Paying for Financial Peace

I have mentioned plenty of times now that I’m currently attending Financial Peace University.  While I wasn’t sure I needed it, BF and I definitely DO need it. The preview night and the (free) first night definitely taught me that.

The next question though is: HOW DO I PAY FOR THIS?!

To order the FPU kit through the church we’re taking the class with it costs $99.

This is really a poorly thought out plan. What person who NEEDS FPU has $99?

In addition, Dave doesn’t let you go in to debt to attend his class. So they only accept check or cash!!

Okay… as we all know… I don’t have $99 just siting around. I felt strapped when I had to increase my savings contribution by $30! How in the world will I find THREE TIMES that amount by week 2?

Wanna know how I did it? This is how: I made it a “yearly expense“. Okay, this is kinda cheating the system, but I essentially gave myself a 0% interest loan for the money.

See, every paycheck I put aside money in to a savings account that pays for yearly expenses. Things like Christmas, car insurance, car registration, vacations, car maintenance. I estimate how much those things cost each year, divide it by 12, and save that much each month. Then I keep a spreedsheet document in Google Docs (so you fine people can see it) that I update with how much I’ve spent and how much I have remaining towards that purchase. It works really well for me in not going nuts with once a year expenses.

So, I added FPU to that list, and starting in March I’ll be putting away $10/month towards FPU (the equivalent of $5 per paycheck).  Okay, technically FPU isn’t a once yearly expense, it is a lifetime membership. But I couldn’t find any other way to pay for it that didn’t involve debt or not going.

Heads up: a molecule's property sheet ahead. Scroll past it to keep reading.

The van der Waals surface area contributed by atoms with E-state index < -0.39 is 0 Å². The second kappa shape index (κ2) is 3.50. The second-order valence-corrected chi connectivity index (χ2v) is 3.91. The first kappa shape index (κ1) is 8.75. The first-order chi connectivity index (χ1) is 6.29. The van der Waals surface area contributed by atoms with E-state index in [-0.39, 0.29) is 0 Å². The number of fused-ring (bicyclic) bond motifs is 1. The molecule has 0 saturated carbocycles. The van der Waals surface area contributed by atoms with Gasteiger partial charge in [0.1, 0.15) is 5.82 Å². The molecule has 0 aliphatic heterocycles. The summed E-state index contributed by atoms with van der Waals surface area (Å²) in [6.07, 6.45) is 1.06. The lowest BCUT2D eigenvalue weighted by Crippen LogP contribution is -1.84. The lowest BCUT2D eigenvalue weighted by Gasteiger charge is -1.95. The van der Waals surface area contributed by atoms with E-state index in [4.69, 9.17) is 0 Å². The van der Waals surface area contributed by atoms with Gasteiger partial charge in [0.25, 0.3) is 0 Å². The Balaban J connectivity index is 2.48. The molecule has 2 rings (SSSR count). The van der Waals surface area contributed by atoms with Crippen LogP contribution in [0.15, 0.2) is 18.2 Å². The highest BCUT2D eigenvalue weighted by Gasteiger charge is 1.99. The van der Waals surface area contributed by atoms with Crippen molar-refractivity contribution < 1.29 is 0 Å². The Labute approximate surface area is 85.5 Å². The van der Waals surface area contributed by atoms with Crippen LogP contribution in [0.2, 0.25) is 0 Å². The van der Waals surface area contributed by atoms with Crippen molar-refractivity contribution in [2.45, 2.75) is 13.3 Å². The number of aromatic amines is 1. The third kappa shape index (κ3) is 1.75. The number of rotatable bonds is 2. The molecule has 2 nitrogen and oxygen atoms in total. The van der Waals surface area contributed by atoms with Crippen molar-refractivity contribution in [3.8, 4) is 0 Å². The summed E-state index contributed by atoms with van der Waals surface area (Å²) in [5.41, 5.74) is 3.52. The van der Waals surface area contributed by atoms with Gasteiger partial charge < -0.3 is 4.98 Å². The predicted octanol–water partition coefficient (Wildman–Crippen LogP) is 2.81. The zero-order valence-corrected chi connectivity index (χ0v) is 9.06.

I’m not sure if Dave would approve of how I payed for it – but this is how I did it. Like it or not! 😉

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4 Responses to Paying for Financial Peace

  1. For low income folks, the Dave Ramsey group offers a discount. It isn’t widely advertised, but your organizers should know about it.

  2. I think it’s half price ($50). The Ramsey people don’t define what they mean by low income to the organizers and allow them to use their discretion.

  3. John Lair says:

    At least you used the money for something useful. It is an opportunity that does not strike twice. As I see it, 0% interest loans and unsecured loans are used to invest on something remarkable. And this investment is life-changing, which you don’t get to see every day. I don’t think you did a bad thing; I call it the first step towards financial stability.

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